When the Asian Development Bank brought its 36 client countries together for a recent strategy consultation, there was a difference in approach to prior gatherings. Instead of the Bank talking mainly to its finance counterparts in governments, environment, planning and other ministries relevant to NDC implementation and financing were in the room as well.
“We wanted to make sure that finance ministries appreciated that there were now national commitments, made in Paris, for which they were going to need to find a provision in budgets,” says Preety Bhandari, Director of the Climate Change and Disaster Risk Management Division at the Asian Development Bank. “That led to some very interesting discussions on policy changes that might be needed to encourage greater private sector engagement.”
The interface between climate, governments and markets is where Bhandari has spent most of her career. Working for some 20 years with The Energy and Resources Institute in India – “the first developing country institute to examine the climate change challenge”, as she points out – she was heavily involved in the creation of the Clean Development Mechanism, “a great introduction to the challenges of involving the private sector, and of creating a global-level agreement.” Moving to the UNFCCC in the early 2000’s, Bhandari was then involved in further ground-breaking work on the architecture of climate finance, including the establishment of the UNFCCC Standing Committee on Finance and the Green Climate Fund. She was also involved in the organisation of COP 8 in Delhi in 2002, the first where climate adaptation was on the agenda alongside mitigation. She joined the ADB in 2012.
There is a real buzz around the Bank on climate financing
“Back then, we were a small co-ordinating unit. Now there is a real buzz around the Bank on climate financing. We were the first development bank to make a commitment to double our climate investment, in 2015 (when Bhandari’s climate change team was also given divisional status), and we have also been quite ambitious and transparent in making a clear commitment to the split of financing between mitigation and adaptation (2:1 within an overall annual target spend of $6 billion). That split was based on an internal assessment of our pipeline, with a good measure of ambition. The $2 billion commitment to adaptation is a big jump from what we have been spending, and we think it sends a really clear signal of our intent.”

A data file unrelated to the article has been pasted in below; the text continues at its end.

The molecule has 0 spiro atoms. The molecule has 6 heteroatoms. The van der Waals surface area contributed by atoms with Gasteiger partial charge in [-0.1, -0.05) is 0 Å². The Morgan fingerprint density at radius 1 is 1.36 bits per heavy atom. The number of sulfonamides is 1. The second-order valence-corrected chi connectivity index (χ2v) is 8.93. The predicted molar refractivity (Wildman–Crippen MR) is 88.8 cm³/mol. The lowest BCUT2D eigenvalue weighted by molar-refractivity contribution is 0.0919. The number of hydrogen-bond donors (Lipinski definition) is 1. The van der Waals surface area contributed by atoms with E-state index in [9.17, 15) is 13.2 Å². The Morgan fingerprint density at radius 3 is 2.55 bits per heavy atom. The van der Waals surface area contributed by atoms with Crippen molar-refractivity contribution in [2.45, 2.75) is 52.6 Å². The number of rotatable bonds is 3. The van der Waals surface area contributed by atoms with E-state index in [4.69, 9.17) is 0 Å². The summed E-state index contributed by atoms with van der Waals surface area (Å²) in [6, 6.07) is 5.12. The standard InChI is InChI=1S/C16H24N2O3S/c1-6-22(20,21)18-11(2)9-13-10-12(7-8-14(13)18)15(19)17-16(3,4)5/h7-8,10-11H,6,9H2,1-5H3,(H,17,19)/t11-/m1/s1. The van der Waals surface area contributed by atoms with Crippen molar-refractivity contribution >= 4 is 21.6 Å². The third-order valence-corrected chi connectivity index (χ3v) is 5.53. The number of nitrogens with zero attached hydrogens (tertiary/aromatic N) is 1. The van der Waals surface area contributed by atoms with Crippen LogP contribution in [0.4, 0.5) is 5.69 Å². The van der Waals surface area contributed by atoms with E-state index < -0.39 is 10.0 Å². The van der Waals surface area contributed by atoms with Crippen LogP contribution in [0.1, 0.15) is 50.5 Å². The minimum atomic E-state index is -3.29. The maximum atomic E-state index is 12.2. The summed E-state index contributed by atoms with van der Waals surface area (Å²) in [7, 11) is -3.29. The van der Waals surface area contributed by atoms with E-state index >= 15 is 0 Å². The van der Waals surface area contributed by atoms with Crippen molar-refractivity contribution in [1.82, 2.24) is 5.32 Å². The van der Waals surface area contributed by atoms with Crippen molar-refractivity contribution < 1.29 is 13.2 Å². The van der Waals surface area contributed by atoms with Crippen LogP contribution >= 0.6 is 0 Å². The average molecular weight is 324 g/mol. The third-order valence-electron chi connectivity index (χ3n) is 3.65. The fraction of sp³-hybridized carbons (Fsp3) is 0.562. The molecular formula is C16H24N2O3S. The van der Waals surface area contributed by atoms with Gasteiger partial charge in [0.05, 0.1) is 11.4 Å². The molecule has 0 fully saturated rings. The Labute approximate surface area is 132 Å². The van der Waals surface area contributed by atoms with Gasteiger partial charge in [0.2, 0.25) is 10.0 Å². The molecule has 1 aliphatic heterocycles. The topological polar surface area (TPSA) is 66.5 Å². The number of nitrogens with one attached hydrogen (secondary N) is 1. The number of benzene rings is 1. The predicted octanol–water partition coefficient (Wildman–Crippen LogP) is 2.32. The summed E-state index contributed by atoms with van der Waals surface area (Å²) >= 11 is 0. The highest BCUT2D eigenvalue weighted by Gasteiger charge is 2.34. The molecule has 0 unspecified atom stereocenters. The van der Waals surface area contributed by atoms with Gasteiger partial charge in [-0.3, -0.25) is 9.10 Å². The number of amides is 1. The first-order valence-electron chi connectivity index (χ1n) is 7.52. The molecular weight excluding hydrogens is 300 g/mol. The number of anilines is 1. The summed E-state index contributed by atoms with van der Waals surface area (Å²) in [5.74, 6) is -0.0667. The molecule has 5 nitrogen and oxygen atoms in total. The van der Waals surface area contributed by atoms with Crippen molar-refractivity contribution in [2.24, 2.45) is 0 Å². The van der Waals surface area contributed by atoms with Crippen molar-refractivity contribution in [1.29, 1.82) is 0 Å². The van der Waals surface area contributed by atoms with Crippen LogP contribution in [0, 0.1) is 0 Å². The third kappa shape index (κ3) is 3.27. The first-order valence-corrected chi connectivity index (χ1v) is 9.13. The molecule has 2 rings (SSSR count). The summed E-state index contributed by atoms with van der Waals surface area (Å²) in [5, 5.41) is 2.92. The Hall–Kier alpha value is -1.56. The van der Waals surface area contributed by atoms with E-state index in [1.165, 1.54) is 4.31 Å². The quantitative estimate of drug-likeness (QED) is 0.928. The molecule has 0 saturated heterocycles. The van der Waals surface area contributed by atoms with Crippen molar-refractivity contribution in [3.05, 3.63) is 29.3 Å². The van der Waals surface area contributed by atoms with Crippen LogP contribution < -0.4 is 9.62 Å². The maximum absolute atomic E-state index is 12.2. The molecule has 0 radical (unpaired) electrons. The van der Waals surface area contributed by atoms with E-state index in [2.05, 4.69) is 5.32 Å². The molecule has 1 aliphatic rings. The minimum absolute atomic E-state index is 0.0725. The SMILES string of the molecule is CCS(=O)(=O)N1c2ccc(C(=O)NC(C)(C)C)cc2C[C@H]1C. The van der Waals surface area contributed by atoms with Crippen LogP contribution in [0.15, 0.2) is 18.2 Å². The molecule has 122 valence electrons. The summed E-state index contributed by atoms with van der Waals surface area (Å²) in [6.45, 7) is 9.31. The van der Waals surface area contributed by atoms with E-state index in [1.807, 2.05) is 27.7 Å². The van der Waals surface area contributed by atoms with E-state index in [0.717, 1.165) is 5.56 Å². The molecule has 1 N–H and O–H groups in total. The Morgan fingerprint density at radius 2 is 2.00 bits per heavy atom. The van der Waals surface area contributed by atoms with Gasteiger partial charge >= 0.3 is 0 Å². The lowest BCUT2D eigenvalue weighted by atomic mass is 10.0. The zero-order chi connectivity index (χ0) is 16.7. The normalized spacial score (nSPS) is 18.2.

The increased ambition on climate spend has in large part been made possible by merging lending operations from a special development fund with the Bank’s ordinary capital resources, meaning more can be committed overall and also to less developed countries. (This is a piece of lateral thinking about accounting treatment of the kind we note think-tanks are urging development banks to do more of.)
Bhandari’s division, which also incorporates disaster risk management, is a support team within the Bank’s Sustainable Development & Climate Change Department. The department covers energy, water, urban, gender, environment and governance themes among others, providing strategic direction to the five sub-regional departments that have the direct client country relationships, as well as the private sector department.
Two-phase Strategy to be finalised in April
The Bank’s new climate change strategy, which will be finalised in April, has two horizons. “We want a longer term engagement with countries, but we realise that there’s a lot to be done in terms of the NDCs in the next few years,” Bhandari says.
Phase 1 of the strategy, which will run to 2023, will be focused on further refining country NDCs to turn them into climate investment plans. “This will include us working with countries to understand where they need external support, and also what we need to change at the Bank to provide that support.” Phase 2, up to 2030, will be the main implementation Phase for these ‘NDCs 2.0’ ”.